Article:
In world’s first study, Israeli researchers successfully prove that UV light kills COVID-19
The UV-LED lights, which eradicated coronavirus in less than 30 seconds, can be installed in air conditioning, vacuum, and water systems
By ILANIT CHERNICK
In what could be a global breakthrough in the fight against coronavirus, researchers from Tel Aviv University have successfully proven that ultraviolet (UV) light can kill COVID-19 efficiently, quickly, and cheaply.
According to the university, this is the first study in the world “conducted on the disinfection efficiency of a virus from the family of coronaviruses using ultraviolet light-emitting diodes (UV-LED) irradiation.”
The UV-LED was used at different wavelengths or frequencies with the researchers testing for the optimal wavelength to kill coronavirus.
Ultraviolet radiation is a common method of killing bacteria and viruses, and most of us are familiar with disinfecting bulbs from their use in water purifiers, such as Tami4. UV radiation mainly damages nucleic acids.
The team led by Prof. Hadas Mamane, who heads up the Environmental Engineering Program at the School of Mechanical Engineering, and Aladar Fleischman of the Faculty of Engineering, found that a wavelength of 285 nanometers (nm) was almost as efficient in disinfecting the virus as a wavelength of 265 nanometers.
“It took just 30 seconds to destroy more than 99.9% of the coronaviruses,” the research team said. “This result is significant because the cost of 285 nm LED bulbs are much lower than that of 265 nm bulbs, and the former is also more readily available. Eventually, as the science develops, the industry will be able to make the necessary adjustments and install the bulbs in robotic systems, or air conditioning, vacuum, and water systems, and thereby be able to efficiently disinfect large surfaces and spaces.”
Mamane said that she believes “this technology will be available for use in the near future.”
“We discovered that it is quite simple to kill coronavirus using LED bulbs that radiate ultraviolet light,” she explained. “But no less important, we killed the viruses using cheaper and more readily available LED bulbs, which consume little energy and do not contain mercury like regular bulbs.”
The team’s research, she said, has both commercial and societal implications, “given the possibility of using such LED bulbs in all areas of our lives, safely and quickly.”
Mamane said that the entire world is currently looking for effective solutions to disinfect the coronavirus,” she explained, pointing out that the problem with disinfecting a bus, train, sports hall, or plane with chemical spraying is that “you need physical manpower, and in order for the spraying to be effective, you have to give the chemical time to act on the surface.”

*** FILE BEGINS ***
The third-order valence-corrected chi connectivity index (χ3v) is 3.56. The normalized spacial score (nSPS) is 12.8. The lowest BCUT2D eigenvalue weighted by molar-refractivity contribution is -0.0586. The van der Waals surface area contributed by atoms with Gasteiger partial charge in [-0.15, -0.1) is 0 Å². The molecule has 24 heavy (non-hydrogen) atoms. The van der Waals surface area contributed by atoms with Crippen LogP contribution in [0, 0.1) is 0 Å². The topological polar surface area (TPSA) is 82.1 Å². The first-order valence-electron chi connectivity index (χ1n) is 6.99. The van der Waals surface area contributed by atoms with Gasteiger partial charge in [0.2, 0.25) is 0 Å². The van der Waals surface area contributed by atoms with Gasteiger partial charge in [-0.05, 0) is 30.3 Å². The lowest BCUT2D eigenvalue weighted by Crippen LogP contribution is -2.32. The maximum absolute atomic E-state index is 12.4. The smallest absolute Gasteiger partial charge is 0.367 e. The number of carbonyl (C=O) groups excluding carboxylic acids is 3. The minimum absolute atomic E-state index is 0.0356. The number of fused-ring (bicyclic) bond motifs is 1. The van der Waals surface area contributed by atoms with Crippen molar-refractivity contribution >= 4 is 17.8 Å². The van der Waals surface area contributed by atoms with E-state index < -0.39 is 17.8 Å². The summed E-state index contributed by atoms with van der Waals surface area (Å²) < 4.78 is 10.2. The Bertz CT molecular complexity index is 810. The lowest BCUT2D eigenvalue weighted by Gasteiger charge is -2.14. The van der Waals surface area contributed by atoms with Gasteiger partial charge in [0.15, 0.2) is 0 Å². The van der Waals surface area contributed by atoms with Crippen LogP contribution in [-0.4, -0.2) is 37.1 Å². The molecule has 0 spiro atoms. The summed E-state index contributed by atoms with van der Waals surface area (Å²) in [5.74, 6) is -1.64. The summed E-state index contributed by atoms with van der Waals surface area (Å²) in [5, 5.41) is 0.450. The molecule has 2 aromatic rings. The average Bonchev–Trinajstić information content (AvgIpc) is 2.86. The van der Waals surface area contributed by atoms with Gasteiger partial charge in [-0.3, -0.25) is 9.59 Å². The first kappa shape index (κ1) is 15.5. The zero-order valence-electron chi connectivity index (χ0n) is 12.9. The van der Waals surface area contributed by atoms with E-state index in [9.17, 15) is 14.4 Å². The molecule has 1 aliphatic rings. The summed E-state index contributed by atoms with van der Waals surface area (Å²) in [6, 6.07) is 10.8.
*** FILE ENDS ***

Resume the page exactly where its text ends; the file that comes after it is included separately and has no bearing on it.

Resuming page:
Mamane highlighted that medical staff “do not have time to manually disinfect, say, computer keyboards and other surfaces in hospitals – and the result is infection and quarantine.”
“The disinfection systems based on LED bulbs, however, can be installed in the ventilation system and air conditioner, for example, and sterilize the air sucked in and then emitted into the room,” she said.
However, Mamane stressed that “when it comes to ultraviolet radiation, it is important to make it clear to people that it is dangerous to try to use this method to disinfect surfaces inside homes.” “You need to know how to design these systems and how to work with them so that you are not directly exposed to the light,” she added.
TAU said that last year, a team of researchers led by Mamane and Prof. Yoram Gerchman of Oranim College patented a combination of different UV frequencies that cause dual-system damage to the genetic material and proteins of bacteria and viruses, from which they cannot recover-which is a key factor that is ignored.
“In the future, we will want to test our unique combination of integrated damage mechanisms and more ideas we recently developed on combined efficient direct and indirect damage to bacteria and viruses on different surfaces, air and water,” they concluded.
The study was conducted in collaboration with Dr. Michal Mandelboim, the Director of the National Center for Influenza and Respiratory Viruses at Sheba Medical Center at Tel HaShomer, and Nehemya Friedman from Tel Hashomer.
The article was published in the Journal of Photochemistry and Photobiology B: Biology.